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Cold Hands & Feet

Millions of people suffer in the same way, some all year round. Feeling cold in your feet and hands and, indeed, any part of the body – is mainly due to poor blood supply. Blood flow raises the temperature of those parts to almost the same as the main body temperature. When there is decreased blood flow, there is no warmth, so the nerve receptors of the hands and feet whose function is to sense cold send messages to the brain. The result is that you have the sensations you describe.

The main reason why blood supply is reduced is because the smaller blood vessels in the hands and feet go into spasm and contract. This is a reaction to the cold.

lf you hold an ice cube in your hand, the skin will turn pale because the blood supply is being cut off. When you remove the ice, the colour and temperature will return to normal within a few minutes as the small blood vessels return to their usual size. This is an ordinary protective phenomenon that is part of the body’s mechanism for stabilizing body temperature and preventing the blood from freezing. The opposite happens too: on a hot day you may notice your face go red and puffy as the blood vessels dilate, allowing the heat to escape and the skin to cool down.

If your feet are cold, you usually feel cold all over. Warm socks and gloves trap the heat and create an environment in which the body feels there is no risk of a freeze. So the blood vessels dilate and you feel warm.

In cases such as yours, the body is overreacting to the cold. Your small blood vessels are reacting even though the temperature is not low enough to freeze the blood or cause hypothermia. This may be due to your genetic make-up: some people inherit this tendency to cold hands and feet. Alternatively, there is something wrong with the functioning of the sympathetic nervous system, which controls the contraction and dilation of blood vessels.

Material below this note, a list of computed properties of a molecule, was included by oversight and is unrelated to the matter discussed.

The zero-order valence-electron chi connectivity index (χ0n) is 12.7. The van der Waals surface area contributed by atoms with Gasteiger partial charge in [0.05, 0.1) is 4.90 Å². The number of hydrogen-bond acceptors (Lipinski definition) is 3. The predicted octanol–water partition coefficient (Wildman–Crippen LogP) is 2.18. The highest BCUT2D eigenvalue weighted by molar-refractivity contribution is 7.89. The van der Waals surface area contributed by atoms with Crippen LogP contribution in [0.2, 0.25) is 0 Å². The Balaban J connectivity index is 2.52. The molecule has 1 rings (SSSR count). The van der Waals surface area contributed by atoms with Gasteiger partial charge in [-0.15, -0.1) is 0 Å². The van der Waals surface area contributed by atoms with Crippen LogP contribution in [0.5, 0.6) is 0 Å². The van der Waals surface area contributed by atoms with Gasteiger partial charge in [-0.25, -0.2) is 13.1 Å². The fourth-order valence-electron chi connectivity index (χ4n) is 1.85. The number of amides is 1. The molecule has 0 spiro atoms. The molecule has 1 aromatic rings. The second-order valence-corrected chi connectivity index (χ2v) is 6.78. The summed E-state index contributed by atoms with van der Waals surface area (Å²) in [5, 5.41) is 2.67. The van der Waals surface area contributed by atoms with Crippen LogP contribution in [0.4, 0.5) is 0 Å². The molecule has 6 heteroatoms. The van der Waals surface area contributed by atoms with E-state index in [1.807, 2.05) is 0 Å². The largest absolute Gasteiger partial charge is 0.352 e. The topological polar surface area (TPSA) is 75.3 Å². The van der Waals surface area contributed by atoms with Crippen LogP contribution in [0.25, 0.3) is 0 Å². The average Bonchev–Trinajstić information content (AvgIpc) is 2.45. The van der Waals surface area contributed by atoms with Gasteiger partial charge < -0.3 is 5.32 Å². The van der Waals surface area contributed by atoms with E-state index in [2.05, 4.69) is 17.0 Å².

It’s difficult to pinpoint the exact cause, so I suggest a general treatment:


  • You should avoid alcohol and very spicy foods (these cause dilation of blood vessels and may involuntarily affect the sympathetic nervous system), coffee and excess salt (these constrict blood vessels), citrus fruits (these impair circulation), ) yeast produces (these brew alcohol in the gut), sugar and sweets (these help the yeast-induced alcohol to grow).
  • Sleep

  • Make sure you sleep well to calm your nervous system; at bedtime listen to a relaxation tape such as Dr Ali’s.
  • Retention Breathing

  • To begin with – whether you feel cold or not – inhale to a count of three, hold the breath for three, then exhale slowly to a count of six. Practice this for five minutes at a time, three times daily. Once you have mastered this initial stage, whenever your hands and feet go very cold and you almost shiver, practise the following breathing technique: inhale to three, hold for six, exhale for six and pause for three before inhaling again. This way you will be breathing three to four times a minute instead of the usual l6 times. This means that carbon dioxide will be retained in your blood. The body perceives the reduced ratio of oxygen in the blood and dilates the smaller blood vessels to compensate. The result is that your hands and feet warm up.
  • Yoga

  • The cobra, turtle, swing semi-bridge and head roll postures are-particularly useful.
  • Massage

  • Vigorously rub and stroke your arms from the elbows down to the wrists and fingers, and the legs from knees to toes. Squeeze the calves with your hands. You can use Dr Ali’s Back Massage Oil for this.
  • I also recommend the following:

  • Take one tablet of ginkgo biloba daily for two months.
  • Take one capsule of Ashwagandha ( Indian ginseng), daily for three months.
  • Drink two cups of ginger tea daily: either buy teabags or grate peeled root ginger coarsely and top with boiling water.

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